8/20/12 - the fabulous fibonacci

In today's excerpt - in Europe, cumbersome Roman numerals were used until about 1202 AD, when a mathematician trained in north Africa named Leonardo Pisano, a man known as Fibonacci, introduced the Hindu-Arabic numerals (he called them "Indian figures") we still use today. He also brought other dramatic changes in western Europe's use and understanding of mathematics including the amazing sequence of numbers we now know as Fibonacci numbers:

"In a remote section of the Austrian Alps, there is a long-abandoned salt mine entrance with a cornerstone bearing the in­scription 'anno 1180.' It refers to the year that the mine was estab­lished. Clearly there is something wrong with this designation. Scholars have determined that the first published use of the Hindu numerals (our common numerals) in the Western world was in 1202. It was in this year that Leonardo of Pisa (Leonardo Pisano), more commonly known as Fibonacci (pronounced: fee-boh-NACH-ee), published his seminal work Liber Abaci, or 'book of calcula­tion.' He began chapter 1 of his book with:

The nine Indian figures are: 9 8 7 6 5 4 3 2 1.
With these nine figures, and with the sign 0, which the Arabs call zephyr, any number whatsoever is written.

"This constitutes the first formal mention of our base-ten numeral system in the Western world. There is speculation, however, that Arabs already introduced these numerals informally and locally in Spain in the second half of the tenth century.

"Unlike luminaries from the past, whose fame today is largely based on a single work, such as Georges Bizet (1838-1875) for Carmen, Engelbert Humperdinck (1854-1921) for Hansel und Gretel, or J. D. Salinger (b. 1919) for The Catcher in the Rye, we should not think of Fibonacci as a mathematician who is known only for this now-famous sequence of numbers that bears his name. He was one of the greatest mathematical influences in Western cul­ture and unquestionably the leading mathematical mind of his times. Yet it was this sequence of numbers, emanating from a problem on the regeneration of rabbits, that made him famous in today's world.

"Fibonacci was a serious mathematician, who first learned mathematics in his youth in Bugia, a town on the Barbary Coast of Africa, which had been established by merchants from Pisa. He traveled on business throughout the Middle East and along the way met mathematicians with whom he entered into serious discussions. He was familiar with the methods of Euclid (ca. 300 BCE) and used those skills to bring to the European people mathematics in a very usable form. His contributions include introducing a practical nu­meration system, calculating algorithms and algebraic methods, and a new facility with fractions, among others. The result was that the schools in Tuscany soon began to teach Fibonacci's form of calcu­lation. They abandoned the use of the abacus, which involved counting beads on a string and then recording their results with Ro­man numerals. This catapulted the discipline of mathematics for­ward, since algorithms were not possible with these cumbersome symbols. Through his revolutionary book and other subsequent publications, he made dramatic changes in western Europe's use and understanding of mathematics.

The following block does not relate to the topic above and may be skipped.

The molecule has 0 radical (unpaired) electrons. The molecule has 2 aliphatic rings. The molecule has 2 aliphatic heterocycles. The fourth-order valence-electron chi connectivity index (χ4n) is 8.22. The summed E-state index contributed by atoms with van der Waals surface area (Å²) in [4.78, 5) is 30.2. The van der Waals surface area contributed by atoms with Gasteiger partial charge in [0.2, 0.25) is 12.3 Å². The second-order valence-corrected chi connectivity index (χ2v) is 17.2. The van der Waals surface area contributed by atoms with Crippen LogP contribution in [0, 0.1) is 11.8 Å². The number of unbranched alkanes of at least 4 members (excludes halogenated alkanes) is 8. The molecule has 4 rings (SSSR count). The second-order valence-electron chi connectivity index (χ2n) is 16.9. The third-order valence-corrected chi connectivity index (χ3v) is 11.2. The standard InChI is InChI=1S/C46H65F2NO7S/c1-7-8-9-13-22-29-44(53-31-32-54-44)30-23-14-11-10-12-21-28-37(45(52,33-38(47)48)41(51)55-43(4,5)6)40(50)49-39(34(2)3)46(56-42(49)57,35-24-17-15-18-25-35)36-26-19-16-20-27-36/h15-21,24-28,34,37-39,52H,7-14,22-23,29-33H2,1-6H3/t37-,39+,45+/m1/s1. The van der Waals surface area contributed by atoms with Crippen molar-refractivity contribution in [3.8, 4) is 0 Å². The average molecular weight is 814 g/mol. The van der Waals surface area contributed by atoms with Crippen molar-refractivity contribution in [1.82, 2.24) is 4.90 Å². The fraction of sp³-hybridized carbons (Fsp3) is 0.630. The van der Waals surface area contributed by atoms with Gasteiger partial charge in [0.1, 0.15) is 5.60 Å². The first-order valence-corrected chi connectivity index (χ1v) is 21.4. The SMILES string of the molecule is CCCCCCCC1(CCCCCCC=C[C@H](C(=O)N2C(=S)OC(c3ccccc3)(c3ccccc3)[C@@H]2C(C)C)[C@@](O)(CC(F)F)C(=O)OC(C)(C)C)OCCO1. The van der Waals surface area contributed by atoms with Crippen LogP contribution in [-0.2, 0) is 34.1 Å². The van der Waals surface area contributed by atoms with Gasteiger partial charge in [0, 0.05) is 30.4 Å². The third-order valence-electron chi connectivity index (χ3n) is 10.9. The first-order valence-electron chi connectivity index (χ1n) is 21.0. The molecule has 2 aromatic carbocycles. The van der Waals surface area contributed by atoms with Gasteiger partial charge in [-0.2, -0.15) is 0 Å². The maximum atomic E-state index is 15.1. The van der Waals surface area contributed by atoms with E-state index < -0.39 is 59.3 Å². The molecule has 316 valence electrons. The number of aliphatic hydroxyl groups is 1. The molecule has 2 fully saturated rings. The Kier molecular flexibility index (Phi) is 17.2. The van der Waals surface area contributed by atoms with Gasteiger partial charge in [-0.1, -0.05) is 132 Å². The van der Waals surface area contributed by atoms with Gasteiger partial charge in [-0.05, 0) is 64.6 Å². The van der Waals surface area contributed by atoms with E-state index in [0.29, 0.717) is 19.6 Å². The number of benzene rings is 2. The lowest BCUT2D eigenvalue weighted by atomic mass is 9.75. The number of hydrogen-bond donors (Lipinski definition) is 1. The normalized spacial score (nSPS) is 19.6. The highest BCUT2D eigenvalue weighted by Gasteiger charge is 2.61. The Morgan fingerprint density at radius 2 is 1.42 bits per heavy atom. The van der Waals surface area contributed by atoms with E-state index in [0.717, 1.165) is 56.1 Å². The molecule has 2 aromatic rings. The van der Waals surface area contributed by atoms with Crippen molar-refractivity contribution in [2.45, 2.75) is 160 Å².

"Unfortunately, Fibonacci's popularity today does not encompass these most important innovations. Among the mathematical prob­lems Fibonacci poses in chapter 12 of Liber Abaci, there is one about the regeneration of rabbits. Although its statement is a bit cumbersome, its results have paved the way for a plethora of monumental ideas, which has resulted in his fame today. The prob­lem ... shows the monthly count of rabbits as the following sequence of numbers: 1,1, 2, 3, 5, 8, 13, 21, 34, 55, 89, 144, 233, 377, . . . , which is known today as the Fibonacci numbers. At first sight one may wonder what makes this sequence of numbers so revered. A quick inspection shows that this sequence of numbers can go on infinitely, as it begins with two 1s and continues to get succeeding terms by adding, each time, the last two numbers to get the next number (i.e., 1 + 1=2, 1+2 = 3, 2 + 3 = 5, and so on). By itself, this is not very impressive. Yet, as you will see, there are no numbers in all of mathematics as ubiquitous as the Fibonacci numbers. They appear in geometry, algebra, number theory, and many other branches of mathematics. However, even more spectacularly, they appear in nature; for example, the number of spirals of bracts on a pinecone is always a Fibonacci number, and, similarly, the number of spirals of bracts on a pineapple is also a Fibonacci number. The appearances in nature seem boundless. The Fibonacci numbers can be found in connection with the arrangement of branches on various species of trees, as well as in the number of ancestors at every generation of the male bee on its family tree. There is practically no end to where these numbers appear."


Alfred S. Posamentier and Ingmar Lehmann


The (Fabulous) Fibonacci Numbers




Copyright 2007 by Alfred S. Posamentier and Ingmar Lehmann


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